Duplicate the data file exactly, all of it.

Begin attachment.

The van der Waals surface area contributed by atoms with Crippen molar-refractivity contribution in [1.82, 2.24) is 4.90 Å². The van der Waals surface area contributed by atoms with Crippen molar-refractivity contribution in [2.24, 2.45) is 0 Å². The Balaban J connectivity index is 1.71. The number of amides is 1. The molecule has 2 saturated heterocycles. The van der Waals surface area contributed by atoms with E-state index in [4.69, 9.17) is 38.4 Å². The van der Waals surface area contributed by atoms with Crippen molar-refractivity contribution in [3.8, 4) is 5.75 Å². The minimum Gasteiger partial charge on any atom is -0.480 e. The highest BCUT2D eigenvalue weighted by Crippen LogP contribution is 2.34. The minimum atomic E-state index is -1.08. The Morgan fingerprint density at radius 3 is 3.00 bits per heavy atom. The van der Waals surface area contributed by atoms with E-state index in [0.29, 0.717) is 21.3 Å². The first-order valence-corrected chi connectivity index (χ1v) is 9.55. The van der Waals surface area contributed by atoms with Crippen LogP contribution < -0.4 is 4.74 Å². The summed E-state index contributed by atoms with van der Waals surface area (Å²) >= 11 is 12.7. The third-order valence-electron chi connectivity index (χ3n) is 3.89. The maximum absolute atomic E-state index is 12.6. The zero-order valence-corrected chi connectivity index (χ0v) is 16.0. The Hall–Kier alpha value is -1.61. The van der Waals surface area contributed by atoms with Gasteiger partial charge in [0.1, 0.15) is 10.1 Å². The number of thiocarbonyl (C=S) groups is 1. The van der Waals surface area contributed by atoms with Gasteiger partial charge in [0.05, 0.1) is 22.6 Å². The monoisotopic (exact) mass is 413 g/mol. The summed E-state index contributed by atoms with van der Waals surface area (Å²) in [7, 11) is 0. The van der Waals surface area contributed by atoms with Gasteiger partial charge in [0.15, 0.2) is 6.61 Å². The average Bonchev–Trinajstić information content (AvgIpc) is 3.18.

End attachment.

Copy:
The van der Waals surface area contributed by atoms with Crippen molar-refractivity contribution in [1.82, 2.24) is 4.90 Å². The van der Waals surface area contributed by atoms with Crippen molar-refractivity contribution in [2.24, 2.45) is 0 Å². The Balaban J connectivity index is 1.71. The number of amides is 1. The molecule has 2 saturated heterocycles. The van der Waals surface area contributed by atoms with E-state index in [4.69, 9.17) is 38.4 Å². The van der Waals surface area contributed by atoms with Crippen molar-refractivity contribution in [3.8, 4) is 5.75 Å². The minimum Gasteiger partial charge on any atom is -0.480 e. The highest BCUT2D eigenvalue weighted by Crippen LogP contribution is 2.34. The minimum atomic E-state index is -1.08. The Morgan fingerprint density at radius 3 is 3.00 bits per heavy atom. The van der Waals surface area contributed by atoms with E-state index in [0.29, 0.717) is 21.3 Å². The first-order valence-corrected chi connectivity index (χ1v) is 9.55. The van der Waals surface area contributed by atoms with Crippen LogP contribution < -0.4 is 4.74 Å². The summed E-state index contributed by atoms with van der Waals surface area (Å²) >= 11 is 12.7. The third-order valence-electron chi connectivity index (χ3n) is 3.89. The maximum absolute atomic E-state index is 12.6. The zero-order valence-corrected chi connectivity index (χ0v) is 16.0. The Hall–Kier alpha value is -1.61. The van der Waals surface area contributed by atoms with Gasteiger partial charge in [0.1, 0.15) is 10.1 Å². The number of thiocarbonyl (C=S) groups is 1. The van der Waals surface area contributed by atoms with Gasteiger partial charge in [0.05, 0.1) is 22.6 Å². The monoisotopic (exact) mass is 413 g/mol. The summed E-state index contributed by atoms with van der Waals surface area (Å²) in [7, 11) is 0. The van der Waals surface area contributed by atoms with Gasteiger partial charge in [0.15, 0.2) is 6.61 Å². The average Bonchev–Trinajstić information content (AvgIpc) is 3.18.